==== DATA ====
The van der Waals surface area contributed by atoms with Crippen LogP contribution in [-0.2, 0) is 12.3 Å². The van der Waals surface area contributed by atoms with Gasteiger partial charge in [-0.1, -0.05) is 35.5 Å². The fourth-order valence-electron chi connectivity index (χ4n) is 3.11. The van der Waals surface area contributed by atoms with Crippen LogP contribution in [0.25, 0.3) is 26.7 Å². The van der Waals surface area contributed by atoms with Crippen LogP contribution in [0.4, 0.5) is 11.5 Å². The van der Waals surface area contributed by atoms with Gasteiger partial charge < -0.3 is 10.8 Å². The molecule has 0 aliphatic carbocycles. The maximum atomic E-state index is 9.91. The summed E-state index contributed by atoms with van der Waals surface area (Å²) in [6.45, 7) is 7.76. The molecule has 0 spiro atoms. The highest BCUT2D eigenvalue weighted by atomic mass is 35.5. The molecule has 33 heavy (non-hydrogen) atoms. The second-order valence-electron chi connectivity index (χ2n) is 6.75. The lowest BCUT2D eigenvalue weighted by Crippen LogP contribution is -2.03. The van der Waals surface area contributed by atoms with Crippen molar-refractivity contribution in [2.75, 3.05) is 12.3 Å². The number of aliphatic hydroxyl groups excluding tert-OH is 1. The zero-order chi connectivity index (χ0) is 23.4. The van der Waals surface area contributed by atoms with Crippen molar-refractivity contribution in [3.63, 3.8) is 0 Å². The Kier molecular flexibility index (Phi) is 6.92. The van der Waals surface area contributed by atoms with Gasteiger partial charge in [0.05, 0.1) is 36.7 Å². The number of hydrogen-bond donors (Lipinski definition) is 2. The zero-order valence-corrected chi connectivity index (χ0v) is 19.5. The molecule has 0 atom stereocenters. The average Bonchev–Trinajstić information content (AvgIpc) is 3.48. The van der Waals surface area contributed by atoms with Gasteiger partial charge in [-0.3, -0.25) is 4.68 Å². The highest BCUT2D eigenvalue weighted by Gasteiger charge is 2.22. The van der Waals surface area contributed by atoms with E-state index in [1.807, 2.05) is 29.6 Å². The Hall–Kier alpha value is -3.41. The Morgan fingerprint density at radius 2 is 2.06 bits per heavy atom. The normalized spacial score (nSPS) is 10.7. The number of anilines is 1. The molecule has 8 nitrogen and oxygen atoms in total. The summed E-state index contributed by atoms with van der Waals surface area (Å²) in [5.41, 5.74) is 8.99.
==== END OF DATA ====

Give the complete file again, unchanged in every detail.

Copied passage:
The van der Waals surface area contributed by atoms with Crippen LogP contribution in [-0.2, 0) is 12.3 Å². The van der Waals surface area contributed by atoms with Gasteiger partial charge in [-0.1, -0.05) is 35.5 Å². The fourth-order valence-electron chi connectivity index (χ4n) is 3.11. The van der Waals surface area contributed by atoms with Crippen LogP contribution in [0.25, 0.3) is 26.7 Å². The van der Waals surface area contributed by atoms with Crippen LogP contribution in [0.4, 0.5) is 11.5 Å². The van der Waals surface area contributed by atoms with Gasteiger partial charge < -0.3 is 10.8 Å². The molecule has 0 aliphatic carbocycles. The maximum atomic E-state index is 9.91. The summed E-state index contributed by atoms with van der Waals surface area (Å²) in [6.45, 7) is 7.76. The molecule has 0 spiro atoms. The highest BCUT2D eigenvalue weighted by atomic mass is 35.5. The molecule has 33 heavy (non-hydrogen) atoms. The second-order valence-electron chi connectivity index (χ2n) is 6.75. The lowest BCUT2D eigenvalue weighted by Crippen LogP contribution is -2.03. The van der Waals surface area contributed by atoms with Crippen molar-refractivity contribution in [2.75, 3.05) is 12.3 Å². The number of aliphatic hydroxyl groups excluding tert-OH is 1. The zero-order chi connectivity index (χ0) is 23.4. The van der Waals surface area contributed by atoms with Crippen molar-refractivity contribution in [3.63, 3.8) is 0 Å². The Kier molecular flexibility index (Phi) is 6.92. The van der Waals surface area contributed by atoms with Gasteiger partial charge in [0.05, 0.1) is 36.7 Å². The number of hydrogen-bond donors (Lipinski definition) is 2. The zero-order valence-corrected chi connectivity index (χ0v) is 19.5. The molecule has 0 atom stereocenters. The average Bonchev–Trinajstić information content (AvgIpc) is 3.48. The van der Waals surface area contributed by atoms with Gasteiger partial charge in [-0.3, -0.25) is 4.68 Å². The highest BCUT2D eigenvalue weighted by Gasteiger charge is 2.22. The van der Waals surface area contributed by atoms with E-state index in [1.807, 2.05) is 29.6 Å². The Hall–Kier alpha value is -3.41. The Morgan fingerprint density at radius 2 is 2.06 bits per heavy atom. The normalized spacial score (nSPS) is 10.7. The number of anilines is 1. The molecule has 8 nitrogen and oxygen atoms in total. The summed E-state index contributed by atoms with van der Waals surface area (Å²) in [5.41, 5.74) is 8.99.